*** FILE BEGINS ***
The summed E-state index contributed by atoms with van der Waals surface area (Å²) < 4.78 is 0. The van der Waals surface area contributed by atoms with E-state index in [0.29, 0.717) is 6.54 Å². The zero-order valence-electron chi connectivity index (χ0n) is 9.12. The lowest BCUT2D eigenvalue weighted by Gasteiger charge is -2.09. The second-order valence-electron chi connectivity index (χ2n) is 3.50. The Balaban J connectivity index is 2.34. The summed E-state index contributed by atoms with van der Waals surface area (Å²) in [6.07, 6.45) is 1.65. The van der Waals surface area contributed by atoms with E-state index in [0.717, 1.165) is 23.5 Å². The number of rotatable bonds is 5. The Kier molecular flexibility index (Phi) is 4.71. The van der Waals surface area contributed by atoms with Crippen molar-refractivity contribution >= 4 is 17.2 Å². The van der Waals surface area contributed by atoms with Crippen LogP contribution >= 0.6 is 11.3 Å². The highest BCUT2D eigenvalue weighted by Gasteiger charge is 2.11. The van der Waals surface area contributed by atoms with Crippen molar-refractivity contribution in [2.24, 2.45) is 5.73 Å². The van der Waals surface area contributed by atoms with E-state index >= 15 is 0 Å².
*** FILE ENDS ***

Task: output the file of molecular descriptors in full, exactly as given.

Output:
The summed E-state index contributed by atoms with van der Waals surface area (Å²) < 4.78 is 0. The van der Waals surface area contributed by atoms with E-state index in [0.29, 0.717) is 6.54 Å². The zero-order valence-electron chi connectivity index (χ0n) is 9.12. The lowest BCUT2D eigenvalue weighted by Gasteiger charge is -2.09. The second-order valence-electron chi connectivity index (χ2n) is 3.50. The Balaban J connectivity index is 2.34. The summed E-state index contributed by atoms with van der Waals surface area (Å²) in [6.07, 6.45) is 1.65. The van der Waals surface area contributed by atoms with E-state index in [0.717, 1.165) is 23.5 Å². The number of rotatable bonds is 5. The Kier molecular flexibility index (Phi) is 4.71. The van der Waals surface area contributed by atoms with Crippen molar-refractivity contribution >= 4 is 17.2 Å². The van der Waals surface area contributed by atoms with Crippen LogP contribution >= 0.6 is 11.3 Å². The highest BCUT2D eigenvalue weighted by Gasteiger charge is 2.11. The van der Waals surface area contributed by atoms with Crippen molar-refractivity contribution in [2.24, 2.45) is 5.73 Å². The van der Waals surface area contributed by atoms with E-state index >= 15 is 0 Å².